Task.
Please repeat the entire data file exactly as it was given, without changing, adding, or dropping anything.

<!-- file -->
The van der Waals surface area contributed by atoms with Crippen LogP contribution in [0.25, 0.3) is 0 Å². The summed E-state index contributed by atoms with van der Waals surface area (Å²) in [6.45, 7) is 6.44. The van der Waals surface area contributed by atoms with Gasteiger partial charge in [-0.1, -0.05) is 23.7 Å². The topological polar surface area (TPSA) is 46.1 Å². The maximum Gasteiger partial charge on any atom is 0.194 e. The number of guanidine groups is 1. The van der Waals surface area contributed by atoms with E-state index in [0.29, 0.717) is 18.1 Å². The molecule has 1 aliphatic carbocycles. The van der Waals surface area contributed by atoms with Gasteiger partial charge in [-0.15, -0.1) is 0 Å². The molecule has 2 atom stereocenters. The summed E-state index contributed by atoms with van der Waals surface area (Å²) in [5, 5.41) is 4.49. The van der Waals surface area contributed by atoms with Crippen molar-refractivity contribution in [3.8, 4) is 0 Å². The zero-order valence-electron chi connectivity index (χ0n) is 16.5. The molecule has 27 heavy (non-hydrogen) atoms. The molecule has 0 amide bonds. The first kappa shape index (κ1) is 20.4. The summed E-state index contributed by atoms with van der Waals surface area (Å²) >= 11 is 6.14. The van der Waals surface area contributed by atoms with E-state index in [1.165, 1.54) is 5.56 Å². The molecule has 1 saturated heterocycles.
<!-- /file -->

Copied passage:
The van der Waals surface area contributed by atoms with Crippen LogP contribution in [0.25, 0.3) is 0 Å². The summed E-state index contributed by atoms with van der Waals surface area (Å²) in [6.45, 7) is 6.44. The van der Waals surface area contributed by atoms with Gasteiger partial charge in [-0.1, -0.05) is 23.7 Å². The topological polar surface area (TPSA) is 46.1 Å². The maximum Gasteiger partial charge on any atom is 0.194 e. The number of guanidine groups is 1. The van der Waals surface area contributed by atoms with E-state index in [0.29, 0.717) is 18.1 Å². The molecule has 1 aliphatic carbocycles. The van der Waals surface area contributed by atoms with Gasteiger partial charge in [-0.15, -0.1) is 0 Å². The molecule has 2 atom stereocenters. The summed E-state index contributed by atoms with van der Waals surface area (Å²) in [5, 5.41) is 4.49. The van der Waals surface area contributed by atoms with Crippen molar-refractivity contribution in [3.8, 4) is 0 Å². The zero-order valence-electron chi connectivity index (χ0n) is 16.5. The molecule has 27 heavy (non-hydrogen) atoms. The molecule has 0 amide bonds. The first kappa shape index (κ1) is 20.4. The summed E-state index contributed by atoms with van der Waals surface area (Å²) >= 11 is 6.14. The van der Waals surface area contributed by atoms with E-state index in [1.165, 1.54) is 5.56 Å². The molecule has 1 saturated heterocycles.